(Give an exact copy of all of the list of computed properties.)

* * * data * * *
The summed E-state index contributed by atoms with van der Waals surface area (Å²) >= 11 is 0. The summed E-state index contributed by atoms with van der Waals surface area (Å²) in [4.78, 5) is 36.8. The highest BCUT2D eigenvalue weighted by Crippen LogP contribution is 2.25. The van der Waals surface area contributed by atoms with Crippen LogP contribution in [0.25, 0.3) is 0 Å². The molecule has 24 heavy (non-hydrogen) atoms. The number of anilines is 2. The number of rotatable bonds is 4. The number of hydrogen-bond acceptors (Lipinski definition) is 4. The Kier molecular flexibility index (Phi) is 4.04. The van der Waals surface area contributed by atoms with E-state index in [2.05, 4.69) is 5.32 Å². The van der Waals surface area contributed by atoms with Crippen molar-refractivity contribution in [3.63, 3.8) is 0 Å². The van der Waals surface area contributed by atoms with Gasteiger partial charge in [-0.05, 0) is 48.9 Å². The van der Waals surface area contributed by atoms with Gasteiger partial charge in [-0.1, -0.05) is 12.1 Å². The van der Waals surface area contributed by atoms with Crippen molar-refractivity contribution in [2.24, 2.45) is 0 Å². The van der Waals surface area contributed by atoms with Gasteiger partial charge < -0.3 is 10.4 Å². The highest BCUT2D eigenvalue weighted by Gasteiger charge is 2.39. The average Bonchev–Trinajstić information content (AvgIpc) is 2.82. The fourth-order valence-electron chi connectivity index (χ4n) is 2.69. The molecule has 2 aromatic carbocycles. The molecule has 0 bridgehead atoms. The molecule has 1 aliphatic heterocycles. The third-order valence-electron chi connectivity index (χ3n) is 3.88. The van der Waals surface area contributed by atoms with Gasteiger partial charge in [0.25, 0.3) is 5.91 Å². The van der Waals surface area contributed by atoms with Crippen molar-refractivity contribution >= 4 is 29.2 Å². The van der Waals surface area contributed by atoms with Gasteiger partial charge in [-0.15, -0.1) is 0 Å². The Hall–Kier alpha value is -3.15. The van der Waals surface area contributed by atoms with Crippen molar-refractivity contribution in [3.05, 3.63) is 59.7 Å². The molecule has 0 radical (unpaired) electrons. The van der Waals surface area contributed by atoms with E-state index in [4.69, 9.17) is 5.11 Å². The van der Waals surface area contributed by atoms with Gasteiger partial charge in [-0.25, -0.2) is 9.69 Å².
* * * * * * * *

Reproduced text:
The summed E-state index contributed by atoms with van der Waals surface area (Å²) >= 11 is 0. The summed E-state index contributed by atoms with van der Waals surface area (Å²) in [4.78, 5) is 36.8. The highest BCUT2D eigenvalue weighted by Crippen LogP contribution is 2.25. The van der Waals surface area contributed by atoms with Crippen LogP contribution in [0.25, 0.3) is 0 Å². The molecule has 24 heavy (non-hydrogen) atoms. The number of anilines is 2. The number of rotatable bonds is 4. The number of hydrogen-bond acceptors (Lipinski definition) is 4. The Kier molecular flexibility index (Phi) is 4.04. The van der Waals surface area contributed by atoms with E-state index in [2.05, 4.69) is 5.32 Å². The van der Waals surface area contributed by atoms with Crippen molar-refractivity contribution in [3.63, 3.8) is 0 Å². The van der Waals surface area contributed by atoms with Gasteiger partial charge in [-0.05, 0) is 48.9 Å². The van der Waals surface area contributed by atoms with Gasteiger partial charge in [-0.1, -0.05) is 12.1 Å². The van der Waals surface area contributed by atoms with Crippen molar-refractivity contribution in [2.24, 2.45) is 0 Å². The van der Waals surface area contributed by atoms with Gasteiger partial charge < -0.3 is 10.4 Å². The highest BCUT2D eigenvalue weighted by Gasteiger charge is 2.39. The average Bonchev–Trinajstić information content (AvgIpc) is 2.82. The fourth-order valence-electron chi connectivity index (χ4n) is 2.69. The molecule has 2 aromatic carbocycles. The molecule has 0 bridgehead atoms. The molecule has 1 aliphatic heterocycles. The third-order valence-electron chi connectivity index (χ3n) is 3.88. The van der Waals surface area contributed by atoms with Gasteiger partial charge in [0.25, 0.3) is 5.91 Å². The van der Waals surface area contributed by atoms with Crippen molar-refractivity contribution >= 4 is 29.2 Å². The van der Waals surface area contributed by atoms with Gasteiger partial charge in [-0.15, -0.1) is 0 Å². The Hall–Kier alpha value is -3.15. The van der Waals surface area contributed by atoms with Crippen molar-refractivity contribution in [3.05, 3.63) is 59.7 Å². The molecule has 0 radical (unpaired) electrons. The van der Waals surface area contributed by atoms with E-state index in [4.69, 9.17) is 5.11 Å². The van der Waals surface area contributed by atoms with Gasteiger partial charge in [-0.25, -0.2) is 9.69 Å².